Cruising between ports in Canada’s Maritime Provinces, the passengers and crew gather in a bar for the fundraising auction. The crew members take turns playing auctioneer, spinning wildly exaggerated tales of the attributes of lighthouse-shaped magnets, a maple syrup cookbook and a bottle of whiskey. Passengers get into a bidding war over a maple leaf mug, with a winning price of $60. The One Ocean Expeditions’ flag that’s been flying on the ship goes for over $200. It’s a silly and fun event that raises almost $1,200 for the cruise line’s favorite ocean-related charities, including the Royal Canadian Geographical Society, Scott Polar Research Institute and the penguin-tracking Oceanites. Over the past eight years, One Ocean’s passengers have contributed nearly half a million dollars toward conservation groups. This is just one way that the small, British Columbia-headquartered company balances business with social and environmental responsibility. As stated in One Ocean Expeditions’ philosophy on its website, “We view the world as one large ocean containing a series of large islands. So, it stands to reason that our actions in one part of the ocean will trickle down and have an effect in another part.” The company strives to give guests a fun and memorable travel experience while being a model of ecological sensitivity. Respectful port visits One Ocean Expeditions gives a lot of thought to partnering with its destinations, whether visiting wilderness or developed communities. Since the company began with polar expeditions, biosecurity has always been extremely important. To be sure that passengers aren’t bringing seeds and other contaminants ashore, guests must check their zippers and Velcro for debris and scrape out the treads of their shoes. Passengers line up to vacuum backpack pockets and closures on jackets. Everyone must also dip the soles of their shoes in a special chemical bath before visiting certain ports. Related: Meet Maya Ka’an — Mexico’s newest ecotourism destination On the Fins and Fiddles cruise of eastern Canada , the only stop that requires biosecurity measures is Sable Island. This long, narrow island southeast of Nova Scotia is famous for its wild horses and enormous gray seal colony. Bird life is also abundant. Ipswich sparrows nest here, and roseate terns will let you know you’re getting too close to their quarters by dive-bombing your head. “In Canada, Sable Island is really special to a lot of people,” Alannah Phillips, park manager of Sable Island National Park Reserve , told Inhabitat. “It has kind of a magic and mystery to it that people want to make sure it’s protected.” Only about 450 people per year manage to visit this remote island. Visiting requires special permits, and nobody but Parks Canada staff and a few qualified researchers are allowed to spend the night ashore. One Ocean Expeditions is one of the few small cruise lines to obtain a permit. The boot wash is the most important part of biosecurity, Phillips said, because the chemicals kill diseases that could be transported from horse farms. “You get a lot of horse people who want to go to Sable Island.” This is one of the most as-is beaches people will ever see. Seal skulls, shark vertebrae, plastics — all sorts of things litter the beach. What looks like kelp turns out to be long, unraveled seal intestines. “It’s an amazing platform to teach people,” Phillips said. “Even though it’s 175 kilometers from the mainland in middle of the Atlantic Ocean, what you drop in the water wherever you are can end up on Sable Island.” Helium balloons, coconuts and sneakers regularly wash up. The most exciting find Phillips remembers was a message in a bottle dropped from a Scottish ocean liner in the 1930s. Other Canadian stops feature low-impact activities, such as biking the Confederation Trail on Prince Edward Island, hiking in Highlands National Park on Cape Breton Island and taking a guided history walk of the ghost town island Ile aux Marins off Saint Pierre and Miquelon. A fleet of kayaks and stand-up paddle boards offer other planet-healthy options. Sustainable cruising One Ocean Expeditions is a tiny cruise line. At the moment, it’s only running one ship, the 146-passenger RCGS Resolute, which burns marine gas oil, a cleaner alternative than the cheaper heavy fuel oil. The ship avoids traveling at full speed, preferring a leisurely pace that reduces emissions while interfering less with the navigation and communication of marine animals. Cabin bathrooms feature fragrant biodegradable soap, shampoo and conditioner in refillable dispensers, made by an ethical producer on Salt Spring Island, Canada. Every guest gets a reusable water bottle. This is convenient, as there’s a water bottle filling station on every deck. Announcements over the loudspeaker remind passengers to bring their water bottles on expeditions, and One Ocean hauls a huge water dispenser ashore in case bottles run dry. Even the on-board gym offers a water dispenser but no cups. If you forget your water bottle, well, consider walking back to your cabin to retrieve it as part of your workout. One Oceans Expeditions has taken the #BePlasticWise pledge and is part of the United Nations Environment Programme’s “Clean Seas” working group, which aims to drastically reduce the consumption of single-use plastic . The cruise line regularly hosts scientists who do on-board research ranging from collecting meteorological data to tagging and tracking migrant whale populations to measuring plastic pollution in sea water. “OOE also takes part annually in the ‘Clean-up Svalbard’ program to protect the fragile ecosystem of the Norwegian Arctic,” according to Victoria Dowdeswell, part of One Ocean’s marketing and business development team. “Here, both staff and guests collect rubbish and assorted debris from fishing vessels, which are carried via the Gulf Stream to Svalbard’s shores each year. OOE know that there is only one ocean and that we all need to work to protect it.” + One Oceans Expeditions Images via Teresa Bergen / Inhabitat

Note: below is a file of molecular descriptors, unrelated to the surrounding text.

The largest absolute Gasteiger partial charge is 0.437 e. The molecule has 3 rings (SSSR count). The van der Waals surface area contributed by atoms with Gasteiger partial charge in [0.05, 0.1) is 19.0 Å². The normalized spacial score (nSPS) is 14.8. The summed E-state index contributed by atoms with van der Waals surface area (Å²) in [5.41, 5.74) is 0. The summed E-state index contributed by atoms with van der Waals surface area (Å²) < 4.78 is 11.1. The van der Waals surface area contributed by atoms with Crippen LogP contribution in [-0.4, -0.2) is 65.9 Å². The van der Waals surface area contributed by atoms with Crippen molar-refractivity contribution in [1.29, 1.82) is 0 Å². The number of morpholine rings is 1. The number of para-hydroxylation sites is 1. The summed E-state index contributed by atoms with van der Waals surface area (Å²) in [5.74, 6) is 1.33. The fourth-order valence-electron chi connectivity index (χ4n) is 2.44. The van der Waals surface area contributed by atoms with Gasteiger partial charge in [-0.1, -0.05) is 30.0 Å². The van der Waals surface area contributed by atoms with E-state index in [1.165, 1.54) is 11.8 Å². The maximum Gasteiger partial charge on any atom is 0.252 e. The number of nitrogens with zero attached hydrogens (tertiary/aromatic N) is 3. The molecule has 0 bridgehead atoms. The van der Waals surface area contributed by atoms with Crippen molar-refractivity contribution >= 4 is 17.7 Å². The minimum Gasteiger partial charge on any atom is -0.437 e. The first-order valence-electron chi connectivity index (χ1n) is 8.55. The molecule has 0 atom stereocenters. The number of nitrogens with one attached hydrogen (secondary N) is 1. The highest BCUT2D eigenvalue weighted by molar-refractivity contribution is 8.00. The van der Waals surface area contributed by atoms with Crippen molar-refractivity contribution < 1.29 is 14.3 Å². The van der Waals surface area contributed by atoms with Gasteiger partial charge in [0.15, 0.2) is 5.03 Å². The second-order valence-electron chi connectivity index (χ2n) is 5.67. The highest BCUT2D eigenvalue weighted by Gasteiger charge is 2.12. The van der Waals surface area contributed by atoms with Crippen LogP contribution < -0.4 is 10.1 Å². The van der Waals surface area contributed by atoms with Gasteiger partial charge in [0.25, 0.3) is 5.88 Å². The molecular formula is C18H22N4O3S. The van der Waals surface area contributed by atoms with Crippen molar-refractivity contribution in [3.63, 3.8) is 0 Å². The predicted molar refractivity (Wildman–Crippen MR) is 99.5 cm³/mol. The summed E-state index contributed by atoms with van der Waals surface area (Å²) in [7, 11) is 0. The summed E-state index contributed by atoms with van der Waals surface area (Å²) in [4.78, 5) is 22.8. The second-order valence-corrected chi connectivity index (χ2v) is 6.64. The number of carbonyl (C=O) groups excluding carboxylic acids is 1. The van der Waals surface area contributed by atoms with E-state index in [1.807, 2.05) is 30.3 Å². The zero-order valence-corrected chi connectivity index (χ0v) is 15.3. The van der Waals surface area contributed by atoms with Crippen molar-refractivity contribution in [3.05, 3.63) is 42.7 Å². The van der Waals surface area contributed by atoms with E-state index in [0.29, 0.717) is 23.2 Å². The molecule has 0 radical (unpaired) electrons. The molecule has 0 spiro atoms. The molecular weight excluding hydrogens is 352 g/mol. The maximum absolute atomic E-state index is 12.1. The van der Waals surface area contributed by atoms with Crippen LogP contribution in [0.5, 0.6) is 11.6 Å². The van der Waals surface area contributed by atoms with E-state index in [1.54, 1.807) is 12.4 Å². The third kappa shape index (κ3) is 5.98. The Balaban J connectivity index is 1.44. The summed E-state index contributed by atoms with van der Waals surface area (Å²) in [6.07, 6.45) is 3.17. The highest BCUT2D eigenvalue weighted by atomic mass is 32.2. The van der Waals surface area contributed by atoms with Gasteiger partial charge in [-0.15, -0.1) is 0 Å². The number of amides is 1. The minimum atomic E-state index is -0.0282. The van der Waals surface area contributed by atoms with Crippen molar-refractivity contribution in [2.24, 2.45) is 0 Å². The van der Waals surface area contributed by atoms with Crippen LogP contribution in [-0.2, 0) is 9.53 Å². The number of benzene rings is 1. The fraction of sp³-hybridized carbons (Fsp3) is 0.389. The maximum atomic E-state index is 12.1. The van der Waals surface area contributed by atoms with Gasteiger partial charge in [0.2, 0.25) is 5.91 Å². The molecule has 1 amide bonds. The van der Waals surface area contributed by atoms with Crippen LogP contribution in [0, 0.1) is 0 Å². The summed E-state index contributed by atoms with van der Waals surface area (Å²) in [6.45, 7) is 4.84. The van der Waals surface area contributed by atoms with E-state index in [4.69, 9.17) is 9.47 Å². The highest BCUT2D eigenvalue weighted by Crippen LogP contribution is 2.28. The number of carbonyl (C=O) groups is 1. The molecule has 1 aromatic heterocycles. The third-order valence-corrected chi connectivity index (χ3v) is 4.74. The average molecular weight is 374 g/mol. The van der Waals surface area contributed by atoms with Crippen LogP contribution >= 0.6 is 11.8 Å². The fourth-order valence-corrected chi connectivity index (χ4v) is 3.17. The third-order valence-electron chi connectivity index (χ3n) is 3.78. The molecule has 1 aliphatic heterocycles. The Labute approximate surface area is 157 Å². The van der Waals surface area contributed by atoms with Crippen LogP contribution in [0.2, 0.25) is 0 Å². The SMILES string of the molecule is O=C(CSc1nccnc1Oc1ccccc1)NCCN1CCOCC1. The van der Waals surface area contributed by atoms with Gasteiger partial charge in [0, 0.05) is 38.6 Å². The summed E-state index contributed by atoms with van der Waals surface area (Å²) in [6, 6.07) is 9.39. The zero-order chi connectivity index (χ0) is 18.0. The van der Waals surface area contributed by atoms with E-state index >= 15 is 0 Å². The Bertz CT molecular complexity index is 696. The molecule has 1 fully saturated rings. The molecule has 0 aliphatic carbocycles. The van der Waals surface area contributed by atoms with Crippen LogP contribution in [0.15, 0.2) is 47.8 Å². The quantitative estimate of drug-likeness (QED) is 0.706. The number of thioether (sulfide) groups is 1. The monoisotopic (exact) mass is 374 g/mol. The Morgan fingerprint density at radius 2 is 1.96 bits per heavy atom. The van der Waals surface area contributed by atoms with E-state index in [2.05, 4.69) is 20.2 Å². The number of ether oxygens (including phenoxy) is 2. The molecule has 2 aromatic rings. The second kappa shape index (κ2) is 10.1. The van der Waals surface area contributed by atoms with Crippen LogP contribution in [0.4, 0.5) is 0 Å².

Read the original: